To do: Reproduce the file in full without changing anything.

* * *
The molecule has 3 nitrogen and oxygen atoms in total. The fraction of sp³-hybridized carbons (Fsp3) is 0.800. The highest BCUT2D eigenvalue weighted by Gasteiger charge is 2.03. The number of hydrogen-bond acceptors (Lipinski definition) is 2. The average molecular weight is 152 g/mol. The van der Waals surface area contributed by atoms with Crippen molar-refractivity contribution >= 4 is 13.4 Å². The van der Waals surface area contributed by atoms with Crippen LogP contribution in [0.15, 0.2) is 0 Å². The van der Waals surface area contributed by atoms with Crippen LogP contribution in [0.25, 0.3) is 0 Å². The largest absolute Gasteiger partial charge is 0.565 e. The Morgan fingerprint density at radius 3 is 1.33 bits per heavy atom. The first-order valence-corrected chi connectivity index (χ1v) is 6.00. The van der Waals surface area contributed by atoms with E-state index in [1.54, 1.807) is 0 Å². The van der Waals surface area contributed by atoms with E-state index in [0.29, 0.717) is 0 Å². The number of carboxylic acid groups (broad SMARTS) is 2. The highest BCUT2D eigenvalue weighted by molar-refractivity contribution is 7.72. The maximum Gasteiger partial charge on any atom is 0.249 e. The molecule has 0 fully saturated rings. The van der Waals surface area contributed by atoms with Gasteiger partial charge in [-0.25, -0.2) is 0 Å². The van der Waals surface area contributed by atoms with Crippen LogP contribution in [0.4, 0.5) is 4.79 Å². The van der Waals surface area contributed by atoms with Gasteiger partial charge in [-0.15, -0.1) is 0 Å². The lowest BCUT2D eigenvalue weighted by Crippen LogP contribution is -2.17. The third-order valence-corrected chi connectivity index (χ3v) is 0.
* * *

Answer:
The molecule has 3 nitrogen and oxygen atoms in total. The fraction of sp³-hybridized carbons (Fsp3) is 0.800. The highest BCUT2D eigenvalue weighted by Gasteiger charge is 2.03. The number of hydrogen-bond acceptors (Lipinski definition) is 2. The average molecular weight is 152 g/mol. The van der Waals surface area contributed by atoms with Crippen molar-refractivity contribution >= 4 is 13.4 Å². The van der Waals surface area contributed by atoms with Crippen LogP contribution in [0.15, 0.2) is 0 Å². The van der Waals surface area contributed by atoms with Crippen LogP contribution in [0.25, 0.3) is 0 Å². The largest absolute Gasteiger partial charge is 0.565 e. The Morgan fingerprint density at radius 3 is 1.33 bits per heavy atom. The first-order valence-corrected chi connectivity index (χ1v) is 6.00. The van der Waals surface area contributed by atoms with E-state index in [1.54, 1.807) is 0 Å². The van der Waals surface area contributed by atoms with E-state index in [0.29, 0.717) is 0 Å². The number of carboxylic acid groups (broad SMARTS) is 2. The highest BCUT2D eigenvalue weighted by molar-refractivity contribution is 7.72. The maximum Gasteiger partial charge on any atom is 0.249 e. The molecule has 0 fully saturated rings. The van der Waals surface area contributed by atoms with Gasteiger partial charge in [-0.25, -0.2) is 0 Å². The van der Waals surface area contributed by atoms with Crippen LogP contribution in [0.4, 0.5) is 4.79 Å². The van der Waals surface area contributed by atoms with Gasteiger partial charge in [-0.15, -0.1) is 0 Å². The lowest BCUT2D eigenvalue weighted by Crippen LogP contribution is -2.17. The third-order valence-corrected chi connectivity index (χ3v) is 0.